Don Rendell: Saxophonist who played with Dankworth and Holiday and helped to nurture emerging British jazz talent
He was a gifted teacher, and among his many students was the actor Warren Mitchell.
Three of the Johnny Dankworth Seven in 1951: from left, Dankworth, Harvey and Don Rendell Jazz Index
The saxophonist Don Rendell, who has died after a short illness, was a leading light of Britain’s modern jazz scene. Particularly in the 1950s and 60s, he was making individual statements that not only stand up to scrutiny today, but have recently enthused listeners too young to have known him by reputation. What the Americans would call a heavy-hitter, he was nevertheless modest and realistic, despite having performed with some of the great names in jazz.
Rendell’s renown rests firmly on his solo skills on tenor saxophone, to which he added the soprano saxophone and the flute in the 1960s. All were played with an unconventional clouded tone, and the discreet addition of vocabulary influenced by John Coltrane made Rendell’s sound instantly recognisable.
His own groups always fostered young talents, such as Ronnie Ross in the mid-1950s, and in 1961 he secured the services of Graham Bond, then specialising in the alto saxophone, to play on Roarin’, one of the first British jazz albums to be released by an American imprint (Jazzland). When trumpeter Ian Carr replaced Bond, becoming the group’s co-leader in 1963 and recording Shades of Blue and then Dusk Fire, the Rendell-Carr quintet became a hot item on the jazz circuit.
Growing up in north London, Rendell took piano lessons from the age of five and adopted the saxophone at 15. He gained early inspiration at the Southgate Rhythm Club and, giving up his job as a bank clerk, worked at several dance halls and on US military bases.
He spent the early postwar years with the better-known dance bands, including at the Astoria on Charing Cross Road, and then joined the jazz-oriented Johnny Dankworth Seven in 1950. After staying for three years and declining to continue with a diminished role in Dankworth’s new big band, he formed the first of his own small groups, which, in 1954, briefly accompanied the legendary Billie Holiday, who complimented Rendell on his playing.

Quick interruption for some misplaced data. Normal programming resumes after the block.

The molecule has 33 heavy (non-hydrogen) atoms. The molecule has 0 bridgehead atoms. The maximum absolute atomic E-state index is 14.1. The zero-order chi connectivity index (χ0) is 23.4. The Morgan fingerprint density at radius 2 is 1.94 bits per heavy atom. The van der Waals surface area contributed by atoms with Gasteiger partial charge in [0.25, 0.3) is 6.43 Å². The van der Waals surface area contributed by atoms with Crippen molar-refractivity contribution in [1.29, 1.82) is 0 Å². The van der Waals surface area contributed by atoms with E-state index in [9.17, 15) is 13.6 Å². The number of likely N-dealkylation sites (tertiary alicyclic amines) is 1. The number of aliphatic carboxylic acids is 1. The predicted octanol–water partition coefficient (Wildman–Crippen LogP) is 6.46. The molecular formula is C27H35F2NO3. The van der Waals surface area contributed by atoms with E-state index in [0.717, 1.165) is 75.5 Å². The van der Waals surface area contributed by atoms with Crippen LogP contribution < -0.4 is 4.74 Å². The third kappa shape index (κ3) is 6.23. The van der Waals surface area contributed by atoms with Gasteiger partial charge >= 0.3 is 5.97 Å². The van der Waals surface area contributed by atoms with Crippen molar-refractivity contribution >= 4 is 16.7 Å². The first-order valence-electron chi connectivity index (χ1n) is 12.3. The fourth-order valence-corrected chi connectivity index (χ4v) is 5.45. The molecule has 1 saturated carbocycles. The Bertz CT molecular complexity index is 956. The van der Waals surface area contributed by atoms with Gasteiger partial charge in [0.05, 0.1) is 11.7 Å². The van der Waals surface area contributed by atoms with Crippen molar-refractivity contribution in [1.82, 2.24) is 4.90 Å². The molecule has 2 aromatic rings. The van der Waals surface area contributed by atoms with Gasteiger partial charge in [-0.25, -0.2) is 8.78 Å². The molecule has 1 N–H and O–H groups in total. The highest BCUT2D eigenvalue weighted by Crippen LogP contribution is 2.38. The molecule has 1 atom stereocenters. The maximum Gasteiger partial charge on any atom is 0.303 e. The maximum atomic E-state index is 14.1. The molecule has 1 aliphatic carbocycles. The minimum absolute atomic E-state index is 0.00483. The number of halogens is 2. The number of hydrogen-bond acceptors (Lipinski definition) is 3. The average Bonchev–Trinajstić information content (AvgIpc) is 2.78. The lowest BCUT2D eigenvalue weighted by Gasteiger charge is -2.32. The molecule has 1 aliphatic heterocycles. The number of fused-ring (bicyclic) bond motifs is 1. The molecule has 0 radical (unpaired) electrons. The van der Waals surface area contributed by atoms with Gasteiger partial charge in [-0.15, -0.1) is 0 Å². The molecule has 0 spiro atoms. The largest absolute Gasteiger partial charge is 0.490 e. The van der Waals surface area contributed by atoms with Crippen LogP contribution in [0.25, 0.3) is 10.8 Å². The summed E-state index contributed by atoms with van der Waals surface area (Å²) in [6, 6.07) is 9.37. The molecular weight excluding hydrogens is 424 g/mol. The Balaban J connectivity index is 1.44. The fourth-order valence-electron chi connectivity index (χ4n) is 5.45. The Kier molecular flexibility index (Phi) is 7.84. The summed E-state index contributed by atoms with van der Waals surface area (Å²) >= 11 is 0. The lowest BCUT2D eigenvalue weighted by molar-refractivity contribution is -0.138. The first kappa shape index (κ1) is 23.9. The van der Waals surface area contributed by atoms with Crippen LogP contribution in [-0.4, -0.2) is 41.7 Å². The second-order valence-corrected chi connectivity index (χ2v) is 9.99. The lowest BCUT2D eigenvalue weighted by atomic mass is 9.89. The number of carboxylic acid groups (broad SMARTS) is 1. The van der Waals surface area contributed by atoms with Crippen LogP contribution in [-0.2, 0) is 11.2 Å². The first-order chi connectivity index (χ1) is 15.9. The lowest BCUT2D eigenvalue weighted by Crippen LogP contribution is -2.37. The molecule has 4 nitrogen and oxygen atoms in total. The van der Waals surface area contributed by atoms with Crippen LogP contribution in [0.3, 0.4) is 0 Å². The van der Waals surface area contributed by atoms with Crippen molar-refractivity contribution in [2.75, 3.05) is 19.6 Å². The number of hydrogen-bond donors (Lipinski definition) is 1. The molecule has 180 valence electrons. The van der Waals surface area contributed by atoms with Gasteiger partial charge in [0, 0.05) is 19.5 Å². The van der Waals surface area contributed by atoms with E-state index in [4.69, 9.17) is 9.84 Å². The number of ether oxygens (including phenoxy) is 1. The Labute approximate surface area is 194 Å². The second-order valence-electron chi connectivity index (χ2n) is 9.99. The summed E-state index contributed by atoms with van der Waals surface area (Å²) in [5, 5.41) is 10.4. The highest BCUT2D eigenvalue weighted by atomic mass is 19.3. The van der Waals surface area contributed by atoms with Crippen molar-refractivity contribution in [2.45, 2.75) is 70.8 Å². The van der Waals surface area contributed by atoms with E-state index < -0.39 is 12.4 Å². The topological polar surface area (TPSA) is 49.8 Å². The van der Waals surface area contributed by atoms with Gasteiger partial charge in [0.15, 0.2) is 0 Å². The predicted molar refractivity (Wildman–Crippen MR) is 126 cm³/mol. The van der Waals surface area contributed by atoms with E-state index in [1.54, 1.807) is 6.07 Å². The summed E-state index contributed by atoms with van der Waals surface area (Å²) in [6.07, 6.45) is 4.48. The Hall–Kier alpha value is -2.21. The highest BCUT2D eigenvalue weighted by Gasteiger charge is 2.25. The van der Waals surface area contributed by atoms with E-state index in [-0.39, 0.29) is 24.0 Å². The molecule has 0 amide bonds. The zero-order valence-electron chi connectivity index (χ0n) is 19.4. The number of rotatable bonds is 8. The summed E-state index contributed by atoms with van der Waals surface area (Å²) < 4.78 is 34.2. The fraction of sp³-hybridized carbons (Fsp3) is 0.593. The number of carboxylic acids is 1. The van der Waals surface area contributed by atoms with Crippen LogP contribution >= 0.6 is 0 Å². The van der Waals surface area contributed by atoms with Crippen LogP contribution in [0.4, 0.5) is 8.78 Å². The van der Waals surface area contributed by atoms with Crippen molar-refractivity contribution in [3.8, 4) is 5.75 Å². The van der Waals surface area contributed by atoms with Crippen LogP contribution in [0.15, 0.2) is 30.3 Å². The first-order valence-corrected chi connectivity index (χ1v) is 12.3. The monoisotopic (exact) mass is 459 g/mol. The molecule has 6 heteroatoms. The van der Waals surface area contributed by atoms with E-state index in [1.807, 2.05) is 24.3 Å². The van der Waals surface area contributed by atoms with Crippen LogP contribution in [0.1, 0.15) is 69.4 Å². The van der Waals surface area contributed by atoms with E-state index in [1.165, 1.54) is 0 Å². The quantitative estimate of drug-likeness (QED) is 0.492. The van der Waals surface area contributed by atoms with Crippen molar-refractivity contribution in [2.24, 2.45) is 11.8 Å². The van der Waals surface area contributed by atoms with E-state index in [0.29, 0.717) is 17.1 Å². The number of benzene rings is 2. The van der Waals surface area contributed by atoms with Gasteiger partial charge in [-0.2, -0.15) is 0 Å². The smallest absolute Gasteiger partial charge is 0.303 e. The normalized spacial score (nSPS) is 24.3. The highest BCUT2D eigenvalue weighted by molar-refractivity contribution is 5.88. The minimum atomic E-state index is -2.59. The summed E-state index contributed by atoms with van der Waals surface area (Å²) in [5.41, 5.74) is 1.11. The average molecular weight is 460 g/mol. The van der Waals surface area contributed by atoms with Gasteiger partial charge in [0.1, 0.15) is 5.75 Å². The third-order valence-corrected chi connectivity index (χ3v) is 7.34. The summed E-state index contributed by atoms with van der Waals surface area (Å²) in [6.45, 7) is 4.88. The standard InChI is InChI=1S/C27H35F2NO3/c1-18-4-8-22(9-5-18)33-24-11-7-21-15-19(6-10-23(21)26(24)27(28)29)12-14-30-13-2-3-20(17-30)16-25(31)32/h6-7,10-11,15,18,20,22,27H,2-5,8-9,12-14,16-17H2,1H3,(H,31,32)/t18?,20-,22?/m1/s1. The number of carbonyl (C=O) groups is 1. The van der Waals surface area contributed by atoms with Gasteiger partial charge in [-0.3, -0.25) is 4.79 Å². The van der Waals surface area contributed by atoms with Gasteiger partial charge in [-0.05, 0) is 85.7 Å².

His affinity for the style of Lester Young made him a natural choice for this role, as he was for the mixed Anglo-American big band that toured England in 1959 with Woody Herman. He was also one of a couple of British musicians who, at short notice, replaced defecting Americans in the 1956 European tour by Stan Kenton.
Other high-level big band work included eight months with Ted Heath (1955-56), the BBC Showband (1958-59) and an early 1970s edition of the Dankworth organisation. He also performed with associated small groups led by writers who had contributed material to his own albums, such as Michael Garrick and Neil Ardley.
When Carr left after seven years to form the jazz-rock fusion band Nucleus, a direction that never enticed Rendell, he continued leading groups that again encouraged younger players, for instance the saxophonists Stan Robinson and Barbara Thompson. In a parallel role, he proved a gifted teacher, working at various summer schools, at the Royal Academy, at Goldsmiths, and at the Guildhall School. He was equally busy until very recently with private tuition and, among his innumerable students, were many who became professional musicians, alongside others who studied avocationally, such as the actor Warren Mitchell.
Though Rendell hadn’t played publicly in the last few years, a reunion of the quintet with Carr was recorded in 2002 and their earlier work was espoused by the disc-jockey Gilles Peterson.
The eminent bassist Dave Green, who joined Rendell-Carr at the outset of his career, describes Rendell as “a wonderfully inventive and commanding player. He was an inspiration – very warm-hearted personally with a great sense of humour. I shall always think of Don with great fondness and treasure the times I had with him, both on and off the bandstand.”
It’s not always the case that musicians talk in such complimentary terms about their former bosses, but, speaking also on behalf of his bandmate, drummer Trevor Tomkins, Green recalls “How encouraging Don was to both of us and to all young players on the scene at that time.”
I, too, recall him reassuring a junior musician worried about being able to measure up to an imagined ideal, with the words, “You are what you are.”
Rendell was also a quietly religious man, becoming a Jehovah’s Witness in 1952. Though he usually kept the different aspects of his life separate, he was nevertheless in the habit of giving copies of The Watchtower to selected musician colleagues, urging them to study the contents. In a rare overlap of his interests, he was gratified to have met the veteran African-American bandleader Andy Kirk, who was also a devotee. But it’s safe to say that Rendell will be remembered most widely for his contributions to the music that captured his interest as a teenager, and for his commitment to teaching others.
Donald Percy Rendell, musician and bandleader: born Plymouth, Devon 4 March 1926; married 1948 Joan Yoxall (one daughter); died London 20 October 2015.
The Independent UK